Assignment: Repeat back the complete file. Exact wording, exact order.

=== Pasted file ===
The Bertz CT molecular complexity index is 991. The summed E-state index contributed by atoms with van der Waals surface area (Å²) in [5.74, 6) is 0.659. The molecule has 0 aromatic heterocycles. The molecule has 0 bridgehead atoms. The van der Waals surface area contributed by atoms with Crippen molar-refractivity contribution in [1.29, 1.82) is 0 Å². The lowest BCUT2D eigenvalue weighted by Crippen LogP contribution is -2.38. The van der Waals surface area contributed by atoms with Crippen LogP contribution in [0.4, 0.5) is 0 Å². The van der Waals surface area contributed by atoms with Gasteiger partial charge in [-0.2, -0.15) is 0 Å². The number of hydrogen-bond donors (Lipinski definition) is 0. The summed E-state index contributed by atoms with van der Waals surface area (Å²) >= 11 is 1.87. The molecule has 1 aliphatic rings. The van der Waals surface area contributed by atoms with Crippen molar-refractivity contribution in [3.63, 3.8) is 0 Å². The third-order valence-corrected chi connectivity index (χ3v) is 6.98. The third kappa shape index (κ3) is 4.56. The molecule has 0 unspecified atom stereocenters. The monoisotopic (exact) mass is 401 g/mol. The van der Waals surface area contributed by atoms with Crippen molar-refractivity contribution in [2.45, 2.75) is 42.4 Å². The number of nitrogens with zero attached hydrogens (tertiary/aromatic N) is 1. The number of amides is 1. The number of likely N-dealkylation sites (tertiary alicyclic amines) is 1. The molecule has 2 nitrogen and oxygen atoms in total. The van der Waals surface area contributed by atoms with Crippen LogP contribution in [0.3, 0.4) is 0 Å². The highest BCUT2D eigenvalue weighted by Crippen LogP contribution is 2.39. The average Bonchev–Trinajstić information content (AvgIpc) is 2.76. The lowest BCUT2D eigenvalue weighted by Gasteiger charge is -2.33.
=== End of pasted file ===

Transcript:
The Bertz CT molecular complexity index is 991. The summed E-state index contributed by atoms with van der Waals surface area (Å²) in [5.74, 6) is 0.659. The molecule has 0 aromatic heterocycles. The molecule has 0 bridgehead atoms. The van der Waals surface area contributed by atoms with Crippen molar-refractivity contribution in [1.29, 1.82) is 0 Å². The lowest BCUT2D eigenvalue weighted by Crippen LogP contribution is -2.38. The van der Waals surface area contributed by atoms with Crippen LogP contribution in [0.4, 0.5) is 0 Å². The van der Waals surface area contributed by atoms with Gasteiger partial charge in [-0.2, -0.15) is 0 Å². The number of hydrogen-bond donors (Lipinski definition) is 0. The summed E-state index contributed by atoms with van der Waals surface area (Å²) >= 11 is 1.87. The molecule has 1 aliphatic rings. The van der Waals surface area contributed by atoms with Crippen molar-refractivity contribution in [3.63, 3.8) is 0 Å². The third-order valence-corrected chi connectivity index (χ3v) is 6.98. The third kappa shape index (κ3) is 4.56. The molecule has 0 unspecified atom stereocenters. The monoisotopic (exact) mass is 401 g/mol. The van der Waals surface area contributed by atoms with Crippen molar-refractivity contribution in [2.45, 2.75) is 42.4 Å². The number of nitrogens with zero attached hydrogens (tertiary/aromatic N) is 1. The number of amides is 1. The number of likely N-dealkylation sites (tertiary alicyclic amines) is 1. The molecule has 2 nitrogen and oxygen atoms in total. The van der Waals surface area contributed by atoms with Crippen LogP contribution in [0.3, 0.4) is 0 Å². The highest BCUT2D eigenvalue weighted by Crippen LogP contribution is 2.39. The average Bonchev–Trinajstić information content (AvgIpc) is 2.76. The lowest BCUT2D eigenvalue weighted by Gasteiger charge is -2.33.